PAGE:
We like to organize time in easily measurable spans. We like to label those spans and ascribe certain characteristics to them. It’s all in retrospect, and in retrospect anew we re-label. The Dark Ages are now the Middle Ages and the longer we go on the more “Middle” seems a bit miscalculated, a misnomer needing a new name. We might now be in need of a second Age of Enlightenment and the world is still painfully reckoning with the fallout of the Age of Exploration. And of course of all of the foregoing is Eurocentric and says nothing of the way time is divided, referenced, and assessed by other cultures.

In our own lifetimes, we tend to fall back on the decade. And we tend to do the easy thing of measuring these spans of ten as beginning in a zero and ending in a nine even when, as in…

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Todds Well, Garthamlock, Glasgow, Lanarkshire

The Northern Antiquarian

Healing Well:  OS Grid Reference – NS 66826 66603

Also Known as:

  1. Back o’ Brae Well

Getting Here

Site location on 1864 map Site location on 1864 map

Many ways to get here, via the M8 or the B806. Just get to the Glasgow Fort shopping centre on the northern edge of Easterhouse, above Provan Hall.  At the T-junction where the road from the Fort meets Auchinlea Road, note the sign saying ‘Todds Well’.  Walk along the winding path, keeping to the lower side, and as you swing round the small hill, keep your eyes peeled for the small burn emerging from the shrubs 10-20 yards off the track.  That’s the place.

Archaeology & History

Follow the track past the sign Follow the track past the sign

Thankfully this site still exists and the waters—slow though they flow—are quite drinkable (us lot drank here anyway!).  It was illustrated on the early OS-map of the area as the ‘Back o’ Brae Well’—no doubt gaining its name from…

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U2 and Dublin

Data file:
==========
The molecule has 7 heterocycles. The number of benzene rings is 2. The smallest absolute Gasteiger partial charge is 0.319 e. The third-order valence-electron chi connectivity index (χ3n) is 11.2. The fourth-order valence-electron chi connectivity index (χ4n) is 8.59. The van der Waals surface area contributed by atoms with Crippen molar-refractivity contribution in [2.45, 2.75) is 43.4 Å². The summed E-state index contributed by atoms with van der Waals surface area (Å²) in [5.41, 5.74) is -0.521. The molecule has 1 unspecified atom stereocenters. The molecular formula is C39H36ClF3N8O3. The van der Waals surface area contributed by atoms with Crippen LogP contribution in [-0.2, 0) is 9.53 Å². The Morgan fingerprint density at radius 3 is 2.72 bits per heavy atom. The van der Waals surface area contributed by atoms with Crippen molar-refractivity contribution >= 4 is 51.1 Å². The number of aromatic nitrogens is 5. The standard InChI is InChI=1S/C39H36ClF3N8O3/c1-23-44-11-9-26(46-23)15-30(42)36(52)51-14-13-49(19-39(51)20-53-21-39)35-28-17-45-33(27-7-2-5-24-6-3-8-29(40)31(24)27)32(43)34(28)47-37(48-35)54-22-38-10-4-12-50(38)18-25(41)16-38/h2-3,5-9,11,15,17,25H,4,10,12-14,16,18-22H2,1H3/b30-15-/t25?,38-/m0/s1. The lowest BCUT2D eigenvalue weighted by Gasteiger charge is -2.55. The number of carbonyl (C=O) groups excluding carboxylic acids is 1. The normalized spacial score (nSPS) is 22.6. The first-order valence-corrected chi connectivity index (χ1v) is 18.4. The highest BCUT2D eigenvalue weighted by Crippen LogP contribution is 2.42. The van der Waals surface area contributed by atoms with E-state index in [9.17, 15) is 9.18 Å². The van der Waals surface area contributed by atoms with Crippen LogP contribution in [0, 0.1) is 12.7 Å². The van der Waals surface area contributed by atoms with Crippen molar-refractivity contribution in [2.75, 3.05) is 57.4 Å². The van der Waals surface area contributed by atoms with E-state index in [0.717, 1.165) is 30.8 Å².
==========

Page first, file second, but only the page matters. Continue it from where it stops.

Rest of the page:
Historical Tours Ireland

Dublin will always be at the heart of U2’s story. After all, it’s where it began. Take a pilgrimage through the city and soak up some rock and roll inspiration

Rock Stars

50 million albums sold, an all-time record of 22 Grammys, and some of the biggest tours of all time: just a few of U2’s many accomplishments. They’ve travelled the globe, they’ve performed in packed stadiums all around the world – but their heart belongs in Dublin. It’s where U2 was formed, and their connection runs so deeply with the city that they cite Dublin as the inspiration behind their hugely successful album, Songs of Innocence (nominated for a Grammy Award for Best Rock Album).

Bono's childhood home
Bono’s childhood home

Where it all started

Of course, to really get in touch with U2’s story, we have to go back. Way back, to a classroom in Mount Temple Comprehensive thirty-nine years ago…

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A whisky tour

Historical Tours Ireland

Is this the most chemically complicated drink in the world? Victoria Gill attempts to unlock some of the mysteries of Scotch malt whisky

In Short
  • The finely-tuned process of Scotch whisky production is governed by its own law – the Scotch Whisky Act
  • There are 92 malt whisky distilleries in Scotland, and each one has a slightly different process – with different stills, malts and casks for maturation
  • Under the Act, Scotch whisky must be matured for at least three years, during which time the spirit reacts with compounds in the timber casks
  • Chemists continue to study the complex effects of dilution on the sensory perception of whisky flavours
A whisky tour

When I worked in a tiny Edinburgh pub, I occasionally incurred the wrath of the regulars when the water jug sat on the bar wasn’t at room temperature by the time they wanted their whisky. So I’ve long been eager to…